<< View All Contributors
x-button

Dedicated to the Caregivers

Caregivers walk alongside cancer patients through every step of the journey.
PUBLISHED: JANUARY 06, 2015
Last night renewed my admiration for caregivers.

My husband and I were getting ready for bed when we heard a strange noise coming from our daughters' room. We ran downstairs and found one of the three-year-olds standing outside her room, mouth hanging open and making a horrible gagging, coughing sound. At first we thought she was throwing up, but then she kept trying to suck in air, and it almost sounded like she was choking. "Can you breathe?" She shook her head and tears rolled down her cheeks.

My husband donned his superhero cape while I grabbed her coat and hat. He whisked her into the car. I scraped the ice off the windshield while he buckled her into the car seat. And they were off.

I stood there and watched them drive away, feeling totally helpless.

How do caregivers do this?!?

Her sister had woken up, so that snapped me back to my senses.

Okay. Focus.

Get her sister back to sleep.
Run through nightmare scenarios in my head.
Check on the kids.
Feel like throwing up.
Fold laundry.
Check on the kids again.
Stare at the clock.
Calculate how long it takes to get to the ER, check in, see a doctor.
Check my phone to see if I missed a message.
Check on the kids 1,000 times.
Sit down.
Stand up.
Scroll through adorable pictures of the kiddos.
Turn my phone buzzer to max.
Stare off into space.
Jump out of my skin when I get a text.

croup text message

It's just croup, she's going to be okay. They will be home in a few hours.

Finally exhale.
Breathe.
Breathe.
Focus.
Find humidifier.
Clean out humidifier.
Reflect on how caregivers live in this space of terror, being responsible and powerless at the same time.
Feel humbled and amazed.

I've been living with stage 4 lung cancer for a year and a half now. My husband has watched me struggle to breathe, seen me puke my guts out, taken me to countless doctor's appointments, taken over cooking a meal mid-stir when I was too exhausted to go on, run from floor to floor of the hospital parking ramp looking for a wheelchair for me, all the while keeping our household running and parenting our three small children. I have no idea how he does it. In sickness and in heath, indeed.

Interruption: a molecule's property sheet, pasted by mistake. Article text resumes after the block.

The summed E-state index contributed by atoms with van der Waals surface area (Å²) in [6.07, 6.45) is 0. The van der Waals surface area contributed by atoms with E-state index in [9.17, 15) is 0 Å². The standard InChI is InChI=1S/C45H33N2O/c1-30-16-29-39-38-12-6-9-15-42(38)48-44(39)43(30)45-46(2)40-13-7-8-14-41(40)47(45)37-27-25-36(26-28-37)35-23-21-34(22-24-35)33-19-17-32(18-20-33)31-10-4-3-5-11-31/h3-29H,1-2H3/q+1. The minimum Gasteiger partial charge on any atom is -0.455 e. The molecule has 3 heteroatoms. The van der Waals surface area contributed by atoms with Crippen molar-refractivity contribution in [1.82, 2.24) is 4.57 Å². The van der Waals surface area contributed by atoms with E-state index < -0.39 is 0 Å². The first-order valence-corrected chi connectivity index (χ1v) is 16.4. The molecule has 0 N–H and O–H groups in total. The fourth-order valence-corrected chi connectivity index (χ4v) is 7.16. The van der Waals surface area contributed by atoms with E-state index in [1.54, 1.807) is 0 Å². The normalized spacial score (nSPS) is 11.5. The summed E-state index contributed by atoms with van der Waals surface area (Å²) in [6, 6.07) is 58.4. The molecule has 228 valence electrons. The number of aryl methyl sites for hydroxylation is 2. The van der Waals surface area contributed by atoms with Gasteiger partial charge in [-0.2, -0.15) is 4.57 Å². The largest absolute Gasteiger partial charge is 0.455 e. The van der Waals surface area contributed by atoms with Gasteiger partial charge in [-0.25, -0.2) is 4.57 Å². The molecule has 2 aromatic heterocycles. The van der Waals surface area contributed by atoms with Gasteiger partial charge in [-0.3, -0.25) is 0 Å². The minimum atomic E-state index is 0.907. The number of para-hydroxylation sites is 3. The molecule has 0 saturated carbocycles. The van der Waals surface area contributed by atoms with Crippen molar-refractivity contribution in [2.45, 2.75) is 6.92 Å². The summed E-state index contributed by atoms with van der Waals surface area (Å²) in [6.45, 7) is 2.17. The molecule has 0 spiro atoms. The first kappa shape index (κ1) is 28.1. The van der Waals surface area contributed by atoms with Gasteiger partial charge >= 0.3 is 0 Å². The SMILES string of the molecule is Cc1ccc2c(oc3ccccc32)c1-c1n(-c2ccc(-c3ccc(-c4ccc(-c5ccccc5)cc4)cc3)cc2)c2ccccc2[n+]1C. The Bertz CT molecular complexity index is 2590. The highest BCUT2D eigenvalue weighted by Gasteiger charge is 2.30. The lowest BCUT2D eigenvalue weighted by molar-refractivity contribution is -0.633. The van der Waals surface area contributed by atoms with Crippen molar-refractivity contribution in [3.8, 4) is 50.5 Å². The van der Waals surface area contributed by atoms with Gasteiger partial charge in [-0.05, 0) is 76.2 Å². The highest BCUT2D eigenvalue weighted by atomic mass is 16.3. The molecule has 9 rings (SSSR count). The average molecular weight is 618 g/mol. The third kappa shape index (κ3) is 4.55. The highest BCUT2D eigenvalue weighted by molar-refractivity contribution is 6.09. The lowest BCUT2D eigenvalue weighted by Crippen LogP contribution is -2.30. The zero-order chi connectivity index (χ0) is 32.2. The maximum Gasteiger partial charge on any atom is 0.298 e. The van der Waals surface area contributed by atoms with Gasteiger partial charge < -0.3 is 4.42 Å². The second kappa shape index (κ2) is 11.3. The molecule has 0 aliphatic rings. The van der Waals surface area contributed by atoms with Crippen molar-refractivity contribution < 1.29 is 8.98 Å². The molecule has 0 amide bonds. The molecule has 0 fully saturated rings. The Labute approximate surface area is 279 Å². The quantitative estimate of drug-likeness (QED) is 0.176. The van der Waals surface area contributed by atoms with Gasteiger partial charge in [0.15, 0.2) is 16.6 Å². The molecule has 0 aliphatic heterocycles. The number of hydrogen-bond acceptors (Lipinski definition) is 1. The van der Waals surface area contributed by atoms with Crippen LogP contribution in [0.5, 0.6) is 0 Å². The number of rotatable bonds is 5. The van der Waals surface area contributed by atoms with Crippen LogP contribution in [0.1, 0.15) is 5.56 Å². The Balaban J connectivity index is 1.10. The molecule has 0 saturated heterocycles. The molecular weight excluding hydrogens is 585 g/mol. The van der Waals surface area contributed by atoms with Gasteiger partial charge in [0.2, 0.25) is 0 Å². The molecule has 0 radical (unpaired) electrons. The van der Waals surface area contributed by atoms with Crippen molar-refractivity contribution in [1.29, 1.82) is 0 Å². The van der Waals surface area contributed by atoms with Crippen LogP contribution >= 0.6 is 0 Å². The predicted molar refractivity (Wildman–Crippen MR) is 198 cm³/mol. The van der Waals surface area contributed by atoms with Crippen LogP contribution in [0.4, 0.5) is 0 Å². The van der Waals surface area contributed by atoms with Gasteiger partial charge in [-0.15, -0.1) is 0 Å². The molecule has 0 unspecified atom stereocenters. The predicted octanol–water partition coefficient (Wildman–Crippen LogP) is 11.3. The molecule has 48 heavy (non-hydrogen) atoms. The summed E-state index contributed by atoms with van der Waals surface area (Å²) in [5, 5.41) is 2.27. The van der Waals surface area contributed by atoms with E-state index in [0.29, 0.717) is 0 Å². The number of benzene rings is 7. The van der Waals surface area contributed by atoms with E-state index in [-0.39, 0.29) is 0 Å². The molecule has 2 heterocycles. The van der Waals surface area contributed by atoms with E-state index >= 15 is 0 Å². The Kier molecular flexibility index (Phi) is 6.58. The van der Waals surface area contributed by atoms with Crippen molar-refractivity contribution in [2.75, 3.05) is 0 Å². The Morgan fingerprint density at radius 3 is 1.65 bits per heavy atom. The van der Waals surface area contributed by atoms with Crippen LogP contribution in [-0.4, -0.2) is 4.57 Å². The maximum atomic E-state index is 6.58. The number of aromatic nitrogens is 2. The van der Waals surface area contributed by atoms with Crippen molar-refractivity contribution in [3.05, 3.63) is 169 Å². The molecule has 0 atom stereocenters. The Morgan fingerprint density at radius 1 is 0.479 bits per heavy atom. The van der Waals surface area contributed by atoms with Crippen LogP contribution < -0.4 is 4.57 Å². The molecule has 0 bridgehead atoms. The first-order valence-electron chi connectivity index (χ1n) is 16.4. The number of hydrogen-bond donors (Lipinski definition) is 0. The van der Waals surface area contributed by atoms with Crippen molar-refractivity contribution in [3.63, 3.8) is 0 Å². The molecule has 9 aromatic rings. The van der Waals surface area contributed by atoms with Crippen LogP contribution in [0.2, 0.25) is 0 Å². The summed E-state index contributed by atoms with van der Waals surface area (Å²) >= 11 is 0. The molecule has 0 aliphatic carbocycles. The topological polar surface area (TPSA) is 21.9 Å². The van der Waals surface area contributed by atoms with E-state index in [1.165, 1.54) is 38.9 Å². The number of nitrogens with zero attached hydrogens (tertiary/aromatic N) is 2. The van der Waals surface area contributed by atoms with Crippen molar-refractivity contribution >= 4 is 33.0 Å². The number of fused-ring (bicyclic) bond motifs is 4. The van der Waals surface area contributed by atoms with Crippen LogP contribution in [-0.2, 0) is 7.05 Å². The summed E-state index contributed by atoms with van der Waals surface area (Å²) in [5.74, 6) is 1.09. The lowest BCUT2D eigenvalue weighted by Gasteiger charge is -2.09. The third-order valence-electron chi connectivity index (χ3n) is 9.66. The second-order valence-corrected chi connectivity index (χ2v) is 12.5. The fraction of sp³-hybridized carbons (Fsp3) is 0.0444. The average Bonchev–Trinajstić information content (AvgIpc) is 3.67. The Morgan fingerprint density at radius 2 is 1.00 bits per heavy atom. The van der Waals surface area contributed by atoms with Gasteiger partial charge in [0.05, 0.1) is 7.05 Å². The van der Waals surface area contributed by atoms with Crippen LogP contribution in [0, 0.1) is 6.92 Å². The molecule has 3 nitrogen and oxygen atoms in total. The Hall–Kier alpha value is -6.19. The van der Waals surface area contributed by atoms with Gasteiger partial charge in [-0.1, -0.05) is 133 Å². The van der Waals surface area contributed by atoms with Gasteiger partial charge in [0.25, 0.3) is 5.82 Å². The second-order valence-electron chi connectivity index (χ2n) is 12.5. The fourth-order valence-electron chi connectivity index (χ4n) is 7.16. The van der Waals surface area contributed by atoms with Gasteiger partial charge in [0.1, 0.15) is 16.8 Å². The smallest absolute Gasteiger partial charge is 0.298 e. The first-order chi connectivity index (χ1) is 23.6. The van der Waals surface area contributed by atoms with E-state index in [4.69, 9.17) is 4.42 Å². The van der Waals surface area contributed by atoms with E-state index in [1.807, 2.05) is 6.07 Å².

superhero

To all the caregivers out there, all you unsung superheroes, my admiration for you is greater than ever. Watching someone you love struggle to breathe, battle side effects, and deal with endless pain is its own kind of torture. We patients go through this because we have no choice. You do it out of love.

That, my friends, is truly inspirational.
 
 
Tori Tomalia is many things: a mom, a wife, a theatre artist, a mediocre cook, a Buffy fan, a stinky cheese aficionado. She is also, unfortunately, a repeat visitor to Cancerland. Stay tuned for her continued adventures (http://www.curetoday.com/community/tori-tomalia).
 
Superhero image courtesy of vectorolie at FreeDigitalPhotos.net
 

Talk about this article with other patients, caregivers, and advocates in the General Discussions CURE discussion group.
Tori Tomalia is a two-time cancer survivor currently living with stage 4 non-small cell lung cancer since May of 2013. Her first cancer experience was childhood osteogenic sarcoma, for which she received chemotherapy and curative surgery, and had been cancer-free for over 20 years prior to the lung cancer diagnosis. Along with cancer, Tori juggles life as a mom of 3 small children, a wife, a theatre artist, writer and lung cancer awareness advocate.
The Best Cancer Blogs of the Year - 2017
 
CURE wants to hear from you! We are inviting you to Share Your Story with the readers of CURE. Submit your personal experience with cancer by visiting Share Your Story
 
Not yet receiving CURE in your mailbox? Sign up to receive CURE Magazine by visiting GetCureNow.com
x